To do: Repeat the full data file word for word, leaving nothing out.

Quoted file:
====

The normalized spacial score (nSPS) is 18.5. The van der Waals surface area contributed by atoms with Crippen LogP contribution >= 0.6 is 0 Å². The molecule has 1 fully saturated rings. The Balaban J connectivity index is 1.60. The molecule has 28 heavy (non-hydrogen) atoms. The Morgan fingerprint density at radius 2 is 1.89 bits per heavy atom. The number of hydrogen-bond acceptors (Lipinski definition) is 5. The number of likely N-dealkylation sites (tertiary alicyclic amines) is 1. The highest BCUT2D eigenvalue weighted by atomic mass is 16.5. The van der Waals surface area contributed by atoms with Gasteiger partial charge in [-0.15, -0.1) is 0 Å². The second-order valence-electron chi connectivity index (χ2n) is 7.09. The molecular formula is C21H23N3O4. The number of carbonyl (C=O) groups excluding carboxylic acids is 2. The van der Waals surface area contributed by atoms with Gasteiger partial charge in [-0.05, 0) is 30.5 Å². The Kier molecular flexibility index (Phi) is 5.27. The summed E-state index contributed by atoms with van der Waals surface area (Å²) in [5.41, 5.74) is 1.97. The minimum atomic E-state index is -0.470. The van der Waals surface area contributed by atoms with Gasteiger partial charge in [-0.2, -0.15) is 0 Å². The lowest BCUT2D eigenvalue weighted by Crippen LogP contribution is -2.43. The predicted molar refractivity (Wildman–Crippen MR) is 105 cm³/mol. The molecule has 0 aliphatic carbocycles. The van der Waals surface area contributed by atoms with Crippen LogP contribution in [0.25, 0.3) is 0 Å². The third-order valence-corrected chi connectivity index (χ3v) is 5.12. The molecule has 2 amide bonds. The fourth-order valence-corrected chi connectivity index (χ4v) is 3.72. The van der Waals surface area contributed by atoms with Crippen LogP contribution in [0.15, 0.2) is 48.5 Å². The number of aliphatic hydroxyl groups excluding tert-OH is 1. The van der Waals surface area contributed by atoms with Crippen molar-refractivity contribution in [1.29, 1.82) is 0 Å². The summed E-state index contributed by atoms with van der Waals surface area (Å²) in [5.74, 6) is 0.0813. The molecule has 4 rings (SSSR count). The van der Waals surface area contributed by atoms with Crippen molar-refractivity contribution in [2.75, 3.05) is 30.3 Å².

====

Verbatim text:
The normalized spacial score (nSPS) is 18.5. The van der Waals surface area contributed by atoms with Crippen LogP contribution >= 0.6 is 0 Å². The molecule has 1 fully saturated rings. The Balaban J connectivity index is 1.60. The molecule has 28 heavy (non-hydrogen) atoms. The Morgan fingerprint density at radius 2 is 1.89 bits per heavy atom. The number of hydrogen-bond acceptors (Lipinski definition) is 5. The number of likely N-dealkylation sites (tertiary alicyclic amines) is 1. The highest BCUT2D eigenvalue weighted by atomic mass is 16.5. The van der Waals surface area contributed by atoms with Gasteiger partial charge in [-0.15, -0.1) is 0 Å². The second-order valence-electron chi connectivity index (χ2n) is 7.09. The molecular formula is C21H23N3O4. The number of carbonyl (C=O) groups excluding carboxylic acids is 2. The van der Waals surface area contributed by atoms with Gasteiger partial charge in [-0.05, 0) is 30.5 Å². The Kier molecular flexibility index (Phi) is 5.27. The summed E-state index contributed by atoms with van der Waals surface area (Å²) in [5.41, 5.74) is 1.97. The minimum atomic E-state index is -0.470. The van der Waals surface area contributed by atoms with Gasteiger partial charge in [-0.2, -0.15) is 0 Å². The lowest BCUT2D eigenvalue weighted by Crippen LogP contribution is -2.43. The predicted molar refractivity (Wildman–Crippen MR) is 105 cm³/mol. The molecule has 0 aliphatic carbocycles. The van der Waals surface area contributed by atoms with Crippen LogP contribution in [0.25, 0.3) is 0 Å². The third-order valence-corrected chi connectivity index (χ3v) is 5.12. The molecule has 2 amide bonds. The fourth-order valence-corrected chi connectivity index (χ4v) is 3.72. The van der Waals surface area contributed by atoms with Crippen LogP contribution in [0.15, 0.2) is 48.5 Å². The number of aliphatic hydroxyl groups excluding tert-OH is 1. The van der Waals surface area contributed by atoms with Crippen molar-refractivity contribution in [1.29, 1.82) is 0 Å². The summed E-state index contributed by atoms with van der Waals surface area (Å²) in [5.74, 6) is 0.0813. The molecule has 4 rings (SSSR count). The van der Waals surface area contributed by atoms with Crippen molar-refractivity contribution in [2.75, 3.05) is 30.3 Å².